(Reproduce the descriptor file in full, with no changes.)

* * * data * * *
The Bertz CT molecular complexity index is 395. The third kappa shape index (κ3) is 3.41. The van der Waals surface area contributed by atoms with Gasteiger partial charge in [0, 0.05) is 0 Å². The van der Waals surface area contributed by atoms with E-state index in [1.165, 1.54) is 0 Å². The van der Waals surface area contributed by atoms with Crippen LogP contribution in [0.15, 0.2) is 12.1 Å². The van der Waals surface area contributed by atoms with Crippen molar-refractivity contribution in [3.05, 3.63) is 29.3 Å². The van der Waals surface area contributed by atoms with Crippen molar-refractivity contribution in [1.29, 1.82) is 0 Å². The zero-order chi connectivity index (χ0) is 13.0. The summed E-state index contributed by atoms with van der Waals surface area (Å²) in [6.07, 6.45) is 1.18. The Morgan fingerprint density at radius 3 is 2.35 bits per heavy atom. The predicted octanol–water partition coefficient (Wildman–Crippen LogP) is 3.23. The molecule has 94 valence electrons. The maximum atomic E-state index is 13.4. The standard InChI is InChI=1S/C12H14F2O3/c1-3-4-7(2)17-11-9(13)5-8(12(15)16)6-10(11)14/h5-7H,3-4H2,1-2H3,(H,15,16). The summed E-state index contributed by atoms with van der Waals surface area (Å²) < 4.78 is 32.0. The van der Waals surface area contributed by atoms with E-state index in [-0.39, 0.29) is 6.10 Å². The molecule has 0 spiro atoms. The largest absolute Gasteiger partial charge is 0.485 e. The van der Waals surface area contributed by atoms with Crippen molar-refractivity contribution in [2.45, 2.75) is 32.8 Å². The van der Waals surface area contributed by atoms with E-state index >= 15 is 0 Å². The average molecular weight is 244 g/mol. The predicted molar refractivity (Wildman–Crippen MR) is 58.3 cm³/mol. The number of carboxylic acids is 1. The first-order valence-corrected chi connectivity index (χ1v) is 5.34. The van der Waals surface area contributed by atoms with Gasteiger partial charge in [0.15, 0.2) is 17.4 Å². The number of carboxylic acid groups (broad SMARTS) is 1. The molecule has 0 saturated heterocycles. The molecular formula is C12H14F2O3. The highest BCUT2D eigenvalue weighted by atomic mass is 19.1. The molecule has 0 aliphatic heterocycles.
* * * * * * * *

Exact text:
The Bertz CT molecular complexity index is 395. The third kappa shape index (κ3) is 3.41. The van der Waals surface area contributed by atoms with Gasteiger partial charge in [0, 0.05) is 0 Å². The van der Waals surface area contributed by atoms with E-state index in [1.165, 1.54) is 0 Å². The van der Waals surface area contributed by atoms with Crippen LogP contribution in [0.15, 0.2) is 12.1 Å². The van der Waals surface area contributed by atoms with Crippen molar-refractivity contribution in [3.05, 3.63) is 29.3 Å². The van der Waals surface area contributed by atoms with Crippen molar-refractivity contribution in [1.29, 1.82) is 0 Å². The zero-order chi connectivity index (χ0) is 13.0. The summed E-state index contributed by atoms with van der Waals surface area (Å²) in [6.07, 6.45) is 1.18. The Morgan fingerprint density at radius 3 is 2.35 bits per heavy atom. The predicted octanol–water partition coefficient (Wildman–Crippen LogP) is 3.23. The molecule has 94 valence electrons. The maximum atomic E-state index is 13.4. The standard InChI is InChI=1S/C12H14F2O3/c1-3-4-7(2)17-11-9(13)5-8(12(15)16)6-10(11)14/h5-7H,3-4H2,1-2H3,(H,15,16). The summed E-state index contributed by atoms with van der Waals surface area (Å²) < 4.78 is 32.0. The van der Waals surface area contributed by atoms with E-state index in [-0.39, 0.29) is 6.10 Å². The molecule has 0 spiro atoms. The largest absolute Gasteiger partial charge is 0.485 e. The van der Waals surface area contributed by atoms with Crippen molar-refractivity contribution in [2.45, 2.75) is 32.8 Å². The van der Waals surface area contributed by atoms with E-state index >= 15 is 0 Å². The average molecular weight is 244 g/mol. The predicted molar refractivity (Wildman–Crippen MR) is 58.3 cm³/mol. The number of carboxylic acids is 1. The first-order valence-corrected chi connectivity index (χ1v) is 5.34. The van der Waals surface area contributed by atoms with Gasteiger partial charge in [0.15, 0.2) is 17.4 Å². The number of carboxylic acid groups (broad SMARTS) is 1. The molecule has 0 saturated heterocycles. The molecular formula is C12H14F2O3. The highest BCUT2D eigenvalue weighted by atomic mass is 19.1. The molecule has 0 aliphatic heterocycles.